Costume Designer

What does a Costume designer do?

By costume design we mean the way performers /actors are dressed on stage within a theatre play. Their entire presence includes all clothing, fashion accessories, hats-wigs-bags etc (plus the make-up style). The entire look and style, has to be carefully thought out and designed by the Costume designer.

Costume design is an integral part aspect of a theatre production, closely related to Stage Design and within a common Concept / Idea of the Director. It projects to the audience all that a character feels and experiences while acting within a certain role. Therefore, Costume Design  :

  • Dresses a role to establish a specific character.
  • Via a certain costume many meanings are conveyed in the context of the play
  • Costumes support the overall aesthetic of the production

A Costume designer creates unique clothes that reflect the ideas of a role and at the same time must seem that the character actually chose these clothes to be and interact in a specific play. Clothes are very personal and the audience relate directly to them and usually understand the why and where of a play.
Costume and Stage design are very closely related and often done by the same person, so as one person can discuss with the director, who is the one responsible for the overall concept of the play. Design supports the theatre director’s concept and some times vice versa. Costumes, support and are in line with the overall style of a theatre production. If a play is naturalistic in style, then costumes should be every day, realistic as in everyday life. If a play is set in a past Era, then the costumes must somehow follow the fashion developments and present this time in history. This has many different ways to be accomplished always in line with a specific concept.

Design, especially Costume Design must accomplish the following aspects that reveal the Concept of a play : Personality of the Character- Time Context- Color /Style and unity relations-Action development.

  1. Character presence. Costumes reveal to us information onindividual characters, on their relationships and on groups of characters (such as chorus i.e.) Try and imagine your own clothes and what you would choose to wear on a specific day for a specific reason. How you look will say a lot about who you are and one should exaggerate this, as on a theatre stage we make even more associations with a character’s “costume” because we know it is specifically designed for that context.  A costume is there to aid and help a performer to best support their character.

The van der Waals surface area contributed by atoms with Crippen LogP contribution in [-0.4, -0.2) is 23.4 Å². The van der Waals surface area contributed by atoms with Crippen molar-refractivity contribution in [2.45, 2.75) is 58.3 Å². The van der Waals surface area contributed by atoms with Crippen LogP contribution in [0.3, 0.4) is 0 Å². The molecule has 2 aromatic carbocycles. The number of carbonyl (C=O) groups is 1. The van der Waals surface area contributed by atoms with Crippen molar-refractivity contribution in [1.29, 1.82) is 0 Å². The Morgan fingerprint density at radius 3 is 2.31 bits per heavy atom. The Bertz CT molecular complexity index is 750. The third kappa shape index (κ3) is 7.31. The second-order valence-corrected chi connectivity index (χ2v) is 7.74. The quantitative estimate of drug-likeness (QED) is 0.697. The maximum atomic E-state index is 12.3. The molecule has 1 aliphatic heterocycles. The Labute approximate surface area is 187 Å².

2.     When and where. Style and Era. The overall design & aesthetic /style of the play. Costumes can at a first glance convey the context of the play, the Era and even geographical setting. A specific style of the 18th century could suggest the historical setting of the piece. A traditional dress or a style that relates to the climate, could mean a certain place in the world.

3.     Costumes of an imaginary realm.  Costumes may seem of an everyday style or maybe of a past era but also of a new style especially to enhance the play and its action. They can easily create the illusion of a new world.  They could even represent an idea instead of a character. It’s a challenge to create realities and to mix the old and new, styles past and present so as the audience can have an immediate feeling towards action just by the costumes.  

Establishing a character

As well as helping the audience to understand information about the character and the performance as a whole, performers can find it easier to ‘become’ their character once they try their costume on. Costumes can:

  • reveal basic information about a character-as we would do in real life- such as their age, gender, occupation and economic and social background

  • reveal lots of information about a character’s personality, if they are vain, wearing a flamboyant outfit to draw attention to themselves, or if they are shy in plain, dull, uninteresting clothes.

  • reveal information about a character’s circumstances in development within the play. A role may start well posed, wearing ironed clothes and by the end of the story they could look run-down, with a creased costume revealing unpleasant situations.

Bright colors